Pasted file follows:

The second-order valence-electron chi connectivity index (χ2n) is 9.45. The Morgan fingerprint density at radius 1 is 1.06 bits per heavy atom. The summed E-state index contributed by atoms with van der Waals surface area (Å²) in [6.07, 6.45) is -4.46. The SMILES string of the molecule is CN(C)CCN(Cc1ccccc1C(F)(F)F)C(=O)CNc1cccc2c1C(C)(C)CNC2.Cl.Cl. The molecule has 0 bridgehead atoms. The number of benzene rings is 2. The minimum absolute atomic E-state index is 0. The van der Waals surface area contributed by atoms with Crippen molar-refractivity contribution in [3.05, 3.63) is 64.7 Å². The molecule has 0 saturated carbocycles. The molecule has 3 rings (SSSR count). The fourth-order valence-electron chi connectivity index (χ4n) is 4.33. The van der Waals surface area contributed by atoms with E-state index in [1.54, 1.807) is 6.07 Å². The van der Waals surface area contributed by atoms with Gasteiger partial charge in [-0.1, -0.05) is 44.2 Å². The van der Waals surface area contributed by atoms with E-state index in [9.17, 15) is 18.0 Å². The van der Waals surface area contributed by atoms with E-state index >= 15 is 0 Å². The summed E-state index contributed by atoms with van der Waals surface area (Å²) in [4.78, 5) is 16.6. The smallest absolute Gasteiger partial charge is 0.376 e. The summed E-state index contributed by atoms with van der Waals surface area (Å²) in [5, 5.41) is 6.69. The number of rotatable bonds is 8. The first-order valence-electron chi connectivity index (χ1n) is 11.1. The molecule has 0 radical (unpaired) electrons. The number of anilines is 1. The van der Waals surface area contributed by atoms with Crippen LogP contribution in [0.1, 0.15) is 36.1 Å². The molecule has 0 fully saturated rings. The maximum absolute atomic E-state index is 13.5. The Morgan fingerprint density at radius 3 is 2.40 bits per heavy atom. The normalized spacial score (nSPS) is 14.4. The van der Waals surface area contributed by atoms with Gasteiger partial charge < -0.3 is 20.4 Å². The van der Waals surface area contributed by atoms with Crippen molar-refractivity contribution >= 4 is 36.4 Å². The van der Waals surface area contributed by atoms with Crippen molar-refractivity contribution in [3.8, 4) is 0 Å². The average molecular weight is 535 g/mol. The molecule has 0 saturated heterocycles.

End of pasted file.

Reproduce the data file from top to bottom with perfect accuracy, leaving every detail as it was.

The second-order valence-electron chi connectivity index (χ2n) is 9.45. The Morgan fingerprint density at radius 1 is 1.06 bits per heavy atom. The summed E-state index contributed by atoms with van der Waals surface area (Å²) in [6.07, 6.45) is -4.46. The SMILES string of the molecule is CN(C)CCN(Cc1ccccc1C(F)(F)F)C(=O)CNc1cccc2c1C(C)(C)CNC2.Cl.Cl. The molecule has 0 bridgehead atoms. The number of benzene rings is 2. The minimum absolute atomic E-state index is 0. The van der Waals surface area contributed by atoms with Crippen molar-refractivity contribution in [3.05, 3.63) is 64.7 Å². The molecule has 0 saturated carbocycles. The molecule has 3 rings (SSSR count). The fourth-order valence-electron chi connectivity index (χ4n) is 4.33. The van der Waals surface area contributed by atoms with E-state index in [1.54, 1.807) is 6.07 Å². The van der Waals surface area contributed by atoms with Gasteiger partial charge in [-0.1, -0.05) is 44.2 Å². The van der Waals surface area contributed by atoms with E-state index in [9.17, 15) is 18.0 Å². The van der Waals surface area contributed by atoms with E-state index >= 15 is 0 Å². The summed E-state index contributed by atoms with van der Waals surface area (Å²) in [4.78, 5) is 16.6. The smallest absolute Gasteiger partial charge is 0.376 e. The summed E-state index contributed by atoms with van der Waals surface area (Å²) in [5, 5.41) is 6.69. The number of rotatable bonds is 8. The first-order valence-electron chi connectivity index (χ1n) is 11.1. The molecule has 0 radical (unpaired) electrons. The number of anilines is 1. The van der Waals surface area contributed by atoms with Crippen LogP contribution in [0.1, 0.15) is 36.1 Å². The molecule has 0 fully saturated rings. The maximum absolute atomic E-state index is 13.5. The Morgan fingerprint density at radius 3 is 2.40 bits per heavy atom. The normalized spacial score (nSPS) is 14.4. The van der Waals surface area contributed by atoms with Gasteiger partial charge < -0.3 is 20.4 Å². The van der Waals surface area contributed by atoms with Crippen molar-refractivity contribution >= 4 is 36.4 Å². The van der Waals surface area contributed by atoms with Crippen molar-refractivity contribution in [3.8, 4) is 0 Å². The average molecular weight is 535 g/mol. The molecule has 0 saturated heterocycles.